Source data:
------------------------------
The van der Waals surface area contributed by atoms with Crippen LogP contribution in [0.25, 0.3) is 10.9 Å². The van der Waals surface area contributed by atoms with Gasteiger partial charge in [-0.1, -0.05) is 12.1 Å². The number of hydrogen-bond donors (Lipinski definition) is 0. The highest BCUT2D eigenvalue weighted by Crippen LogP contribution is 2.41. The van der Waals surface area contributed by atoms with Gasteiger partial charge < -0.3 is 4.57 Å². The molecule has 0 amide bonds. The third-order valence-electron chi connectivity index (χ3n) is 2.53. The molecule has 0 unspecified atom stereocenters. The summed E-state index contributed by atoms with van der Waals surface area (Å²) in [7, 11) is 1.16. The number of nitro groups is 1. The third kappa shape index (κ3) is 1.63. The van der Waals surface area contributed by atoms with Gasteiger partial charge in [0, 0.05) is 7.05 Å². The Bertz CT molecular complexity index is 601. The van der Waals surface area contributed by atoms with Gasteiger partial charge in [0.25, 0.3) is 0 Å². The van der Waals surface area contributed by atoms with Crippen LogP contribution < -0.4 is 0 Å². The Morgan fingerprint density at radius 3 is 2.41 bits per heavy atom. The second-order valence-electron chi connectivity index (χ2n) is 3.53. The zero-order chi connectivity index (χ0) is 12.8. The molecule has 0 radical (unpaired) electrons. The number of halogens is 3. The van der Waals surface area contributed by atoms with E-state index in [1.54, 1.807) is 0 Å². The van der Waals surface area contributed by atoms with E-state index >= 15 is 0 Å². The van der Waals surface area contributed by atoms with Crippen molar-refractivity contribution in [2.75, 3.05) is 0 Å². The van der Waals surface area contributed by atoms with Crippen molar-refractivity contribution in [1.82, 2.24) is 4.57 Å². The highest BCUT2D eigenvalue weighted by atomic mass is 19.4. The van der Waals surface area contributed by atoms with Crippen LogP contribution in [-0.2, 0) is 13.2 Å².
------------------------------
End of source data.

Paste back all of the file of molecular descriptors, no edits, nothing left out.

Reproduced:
The van der Waals surface area contributed by atoms with Crippen LogP contribution in [0.25, 0.3) is 10.9 Å². The van der Waals surface area contributed by atoms with Gasteiger partial charge in [-0.1, -0.05) is 12.1 Å². The number of hydrogen-bond donors (Lipinski definition) is 0. The highest BCUT2D eigenvalue weighted by Crippen LogP contribution is 2.41. The van der Waals surface area contributed by atoms with Gasteiger partial charge < -0.3 is 4.57 Å². The molecule has 0 amide bonds. The third-order valence-electron chi connectivity index (χ3n) is 2.53. The molecule has 0 unspecified atom stereocenters. The summed E-state index contributed by atoms with van der Waals surface area (Å²) in [7, 11) is 1.16. The number of nitro groups is 1. The third kappa shape index (κ3) is 1.63. The van der Waals surface area contributed by atoms with Gasteiger partial charge in [0, 0.05) is 7.05 Å². The Bertz CT molecular complexity index is 601. The van der Waals surface area contributed by atoms with Gasteiger partial charge in [0.25, 0.3) is 0 Å². The van der Waals surface area contributed by atoms with Crippen LogP contribution < -0.4 is 0 Å². The Morgan fingerprint density at radius 3 is 2.41 bits per heavy atom. The second-order valence-electron chi connectivity index (χ2n) is 3.53. The zero-order chi connectivity index (χ0) is 12.8. The molecule has 0 radical (unpaired) electrons. The number of halogens is 3. The van der Waals surface area contributed by atoms with E-state index in [1.54, 1.807) is 0 Å². The van der Waals surface area contributed by atoms with E-state index >= 15 is 0 Å². The van der Waals surface area contributed by atoms with Crippen molar-refractivity contribution in [2.75, 3.05) is 0 Å². The van der Waals surface area contributed by atoms with Crippen molar-refractivity contribution in [1.82, 2.24) is 4.57 Å². The highest BCUT2D eigenvalue weighted by atomic mass is 19.4. The van der Waals surface area contributed by atoms with Crippen LogP contribution in [-0.2, 0) is 13.2 Å².